September 7, 2021

Limited GovernmentPolicy

Is the Republican Party Shifting Toward Socialism?

By: Cooper Conway

They don’t make Republicans like they used to. 

Like their Gen-Z peers, the youth of the GOP are increasingly socially conscious and deeply troubled by the inequities they see in the world. And they’re starting to blame capitalism. If the GOP doesn’t reinvigorate the nearly dead conversation about the benefits of free enterprise, it could end up becoming the party of conservative socialism. 

According to a recent Axios/Momentive poll, 56 percent of Young Republicans stated that the government should promote policies that reduce the wealth gap — a 16 point change from the 40 percent of young Republicans who wanted these policies in 2019. The same poll found only 66 percent of Republicans aged 18-34 hold favorable views of capitalism. Granted, that’s still a majority, but you’d think the party of Ronald Reagan — that colossal advocate for laissez-faire economics — would be of one accord on this. It wasn’t long ago that all young Republicans would have cringed at the thought of government intervention as the answer to fixing issues like the wealth gap.

So, what happened?

It’s no secret creating a principled defense of free-market institutions is no longer the main focus of the Republican party. Today the GOP — is a shell of its former self. Its previous emphasis on preserving liberty and promoting a hands-off approach to government has been replaced by an obsession with culture wars. For example, look no further than Joe Biden’s presidency, which thus far has been punctuated by Republican assent to multiple overwhelmingly large and wasteful proposals, like the American Rescue Plan, which passed with resistance from the GOP that was too little too late. While Biden is busy checking off the items of the progressives wish list, Republicans are occupied fighting Mr.Potato Head’s gender neutrality and condemning Dr. Seuss’s family for discontinuing a few of his more racially inappropriate books.

To be sure, culture is important. But fixating on culture wars as the Republican party continues to do leaves young Republicans susceptible to anti-free market sentiment. Especially when corporations are trumpeting the same woke sentiments these young Republicans have learned to oppose.

It’s not just young voters who’ve lost sight of free enterprise. Even young Republican candidates running for office no longer view the free market in the same light as many once did. For example, Joe Kent, a Republican candidate making a solid run against incumbent Republican Jaime Herrera Beutler in Washington’s third district, recently tweeted out that populists on the left like Bernie Sanders and populists like himself on the right have much common ground on economic policy. Certainly, a statement that should leave free market-centric Republicans cringe.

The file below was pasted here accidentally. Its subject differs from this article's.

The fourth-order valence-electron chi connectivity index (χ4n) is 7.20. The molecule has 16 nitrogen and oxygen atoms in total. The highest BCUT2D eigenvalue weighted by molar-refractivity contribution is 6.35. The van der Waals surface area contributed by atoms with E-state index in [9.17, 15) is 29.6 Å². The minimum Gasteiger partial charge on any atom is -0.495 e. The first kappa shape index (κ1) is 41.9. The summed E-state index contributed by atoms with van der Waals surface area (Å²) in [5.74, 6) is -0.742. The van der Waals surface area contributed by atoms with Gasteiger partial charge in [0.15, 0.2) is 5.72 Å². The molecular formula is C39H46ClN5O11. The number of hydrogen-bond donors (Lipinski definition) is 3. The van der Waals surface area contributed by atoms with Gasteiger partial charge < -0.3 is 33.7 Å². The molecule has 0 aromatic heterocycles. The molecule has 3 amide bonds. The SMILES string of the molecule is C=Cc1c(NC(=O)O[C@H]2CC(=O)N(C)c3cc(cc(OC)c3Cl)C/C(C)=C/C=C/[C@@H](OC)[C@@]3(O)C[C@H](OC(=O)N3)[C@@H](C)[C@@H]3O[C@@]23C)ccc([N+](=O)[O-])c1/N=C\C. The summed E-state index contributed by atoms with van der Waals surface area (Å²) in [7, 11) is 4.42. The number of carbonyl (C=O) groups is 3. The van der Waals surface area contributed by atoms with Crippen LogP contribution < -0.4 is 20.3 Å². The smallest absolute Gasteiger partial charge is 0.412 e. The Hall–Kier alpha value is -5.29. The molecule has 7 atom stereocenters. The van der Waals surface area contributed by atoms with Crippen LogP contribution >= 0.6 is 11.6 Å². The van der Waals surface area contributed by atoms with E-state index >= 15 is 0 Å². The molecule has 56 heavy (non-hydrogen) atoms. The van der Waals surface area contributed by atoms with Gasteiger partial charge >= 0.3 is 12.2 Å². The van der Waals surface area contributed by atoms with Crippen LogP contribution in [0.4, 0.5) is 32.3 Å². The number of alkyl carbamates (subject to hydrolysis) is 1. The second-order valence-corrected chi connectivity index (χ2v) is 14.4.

So why is the Republican party’s youth shying away from capitalism? It’s simple: free-market advocates of all types, whether it’s the politicians or the common Reagan Republican voter, have dropped the ball by allowing culture warriors to monopolize young Republicans’ attention. That needs to change. Free-market advocates need to engage young Republicans with a discussion about the  liberating power of free enterprise. 

The obvious place to start would be explaining to young Republicans how capitalism can address the social issues they’ve come to prioritize.

For instance, extreme world poverty has decreased by over 80 percent since 1970 because of the spread of free-market institutions. Harvard Professor Arthur Brooks said it best when he noted, “It is the greatest achievement in human history, and you never hear about it.” Why aren’t Republicans telling this story? 

Free-marketeers need to speak up about the good of the free enterprise system and tell the kinds of personal stories that get young people excited — stories about immigrants and lower-income families who were able to change their life prospects in a single generation.

If free-market advocates can revive the conversation on the benefits of the free market, the future of the GOP could be a very bright one. But if Republicans continue to let their youth slide toward socialism without a fight, the traditional party may be gone for good.